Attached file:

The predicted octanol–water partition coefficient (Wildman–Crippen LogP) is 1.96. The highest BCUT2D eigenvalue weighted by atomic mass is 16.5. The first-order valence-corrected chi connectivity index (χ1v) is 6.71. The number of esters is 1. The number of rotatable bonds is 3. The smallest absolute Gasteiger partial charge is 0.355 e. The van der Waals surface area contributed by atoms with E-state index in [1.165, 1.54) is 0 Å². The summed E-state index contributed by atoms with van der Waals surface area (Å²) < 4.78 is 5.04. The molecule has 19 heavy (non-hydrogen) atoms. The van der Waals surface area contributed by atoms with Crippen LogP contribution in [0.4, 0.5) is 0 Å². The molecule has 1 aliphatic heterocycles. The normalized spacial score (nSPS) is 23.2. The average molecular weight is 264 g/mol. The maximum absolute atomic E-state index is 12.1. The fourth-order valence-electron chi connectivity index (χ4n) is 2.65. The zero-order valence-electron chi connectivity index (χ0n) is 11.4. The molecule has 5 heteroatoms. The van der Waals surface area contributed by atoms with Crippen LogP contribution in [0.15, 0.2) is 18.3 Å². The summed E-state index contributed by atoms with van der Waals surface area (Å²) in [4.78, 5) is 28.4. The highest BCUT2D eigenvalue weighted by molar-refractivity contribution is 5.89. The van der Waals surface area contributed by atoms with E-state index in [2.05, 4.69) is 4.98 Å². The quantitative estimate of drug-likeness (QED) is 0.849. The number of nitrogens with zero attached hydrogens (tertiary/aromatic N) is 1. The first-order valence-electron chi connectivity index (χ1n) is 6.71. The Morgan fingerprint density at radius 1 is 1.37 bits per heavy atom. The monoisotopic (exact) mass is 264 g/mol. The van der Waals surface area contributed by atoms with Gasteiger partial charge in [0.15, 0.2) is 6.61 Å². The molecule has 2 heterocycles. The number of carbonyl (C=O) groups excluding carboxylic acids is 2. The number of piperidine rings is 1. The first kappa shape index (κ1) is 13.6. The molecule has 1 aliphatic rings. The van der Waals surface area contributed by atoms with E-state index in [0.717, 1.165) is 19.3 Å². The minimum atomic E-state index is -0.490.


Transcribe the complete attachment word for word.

The predicted octanol–water partition coefficient (Wildman–Crippen LogP) is 1.96. The highest BCUT2D eigenvalue weighted by atomic mass is 16.5. The first-order valence-corrected chi connectivity index (χ1v) is 6.71. The number of esters is 1. The number of rotatable bonds is 3. The smallest absolute Gasteiger partial charge is 0.355 e. The van der Waals surface area contributed by atoms with E-state index in [1.165, 1.54) is 0 Å². The summed E-state index contributed by atoms with van der Waals surface area (Å²) < 4.78 is 5.04. The molecule has 19 heavy (non-hydrogen) atoms. The van der Waals surface area contributed by atoms with Crippen LogP contribution in [0.4, 0.5) is 0 Å². The molecule has 1 aliphatic heterocycles. The normalized spacial score (nSPS) is 23.2. The average molecular weight is 264 g/mol. The maximum absolute atomic E-state index is 12.1. The fourth-order valence-electron chi connectivity index (χ4n) is 2.65. The zero-order valence-electron chi connectivity index (χ0n) is 11.4. The molecule has 5 heteroatoms. The van der Waals surface area contributed by atoms with Crippen LogP contribution in [0.15, 0.2) is 18.3 Å². The summed E-state index contributed by atoms with van der Waals surface area (Å²) in [4.78, 5) is 28.4. The highest BCUT2D eigenvalue weighted by molar-refractivity contribution is 5.89. The van der Waals surface area contributed by atoms with E-state index in [2.05, 4.69) is 4.98 Å². The quantitative estimate of drug-likeness (QED) is 0.849. The number of nitrogens with zero attached hydrogens (tertiary/aromatic N) is 1. The first-order valence-electron chi connectivity index (χ1n) is 6.71. The Morgan fingerprint density at radius 1 is 1.37 bits per heavy atom. The monoisotopic (exact) mass is 264 g/mol. The van der Waals surface area contributed by atoms with Gasteiger partial charge in [0.15, 0.2) is 6.61 Å². The molecule has 2 heterocycles. The number of carbonyl (C=O) groups excluding carboxylic acids is 2. The number of piperidine rings is 1. The first kappa shape index (κ1) is 13.6. The molecule has 1 aliphatic rings. The van der Waals surface area contributed by atoms with E-state index in [0.717, 1.165) is 19.3 Å². The minimum atomic E-state index is -0.490.